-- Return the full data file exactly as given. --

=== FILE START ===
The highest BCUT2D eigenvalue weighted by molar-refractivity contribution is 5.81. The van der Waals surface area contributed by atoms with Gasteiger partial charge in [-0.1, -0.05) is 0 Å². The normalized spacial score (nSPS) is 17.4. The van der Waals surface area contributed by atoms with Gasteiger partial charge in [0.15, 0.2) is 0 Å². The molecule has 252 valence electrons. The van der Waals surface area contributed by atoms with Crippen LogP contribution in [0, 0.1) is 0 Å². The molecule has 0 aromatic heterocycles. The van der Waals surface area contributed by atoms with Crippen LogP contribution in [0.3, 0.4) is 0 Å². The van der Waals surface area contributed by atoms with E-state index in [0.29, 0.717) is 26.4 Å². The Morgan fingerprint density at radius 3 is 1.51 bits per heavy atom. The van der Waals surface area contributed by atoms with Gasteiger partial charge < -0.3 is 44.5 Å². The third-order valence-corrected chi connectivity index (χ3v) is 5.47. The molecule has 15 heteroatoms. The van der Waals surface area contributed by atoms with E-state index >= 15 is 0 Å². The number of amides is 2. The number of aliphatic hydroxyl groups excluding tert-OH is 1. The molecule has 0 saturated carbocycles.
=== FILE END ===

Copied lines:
The highest BCUT2D eigenvalue weighted by molar-refractivity contribution is 5.81. The van der Waals surface area contributed by atoms with Gasteiger partial charge in [-0.1, -0.05) is 0 Å². The normalized spacial score (nSPS) is 17.4. The van der Waals surface area contributed by atoms with Gasteiger partial charge in [0.15, 0.2) is 0 Å². The molecule has 252 valence electrons. The van der Waals surface area contributed by atoms with Crippen LogP contribution in [0, 0.1) is 0 Å². The molecule has 0 aromatic heterocycles. The van der Waals surface area contributed by atoms with Crippen LogP contribution in [0.3, 0.4) is 0 Å². The van der Waals surface area contributed by atoms with E-state index in [0.29, 0.717) is 26.4 Å². The Morgan fingerprint density at radius 3 is 1.51 bits per heavy atom. The van der Waals surface area contributed by atoms with Gasteiger partial charge < -0.3 is 44.5 Å². The third-order valence-corrected chi connectivity index (χ3v) is 5.47. The molecule has 15 heteroatoms. The van der Waals surface area contributed by atoms with E-state index >= 15 is 0 Å². The number of amides is 2. The number of aliphatic hydroxyl groups excluding tert-OH is 1. The molecule has 0 saturated carbocycles.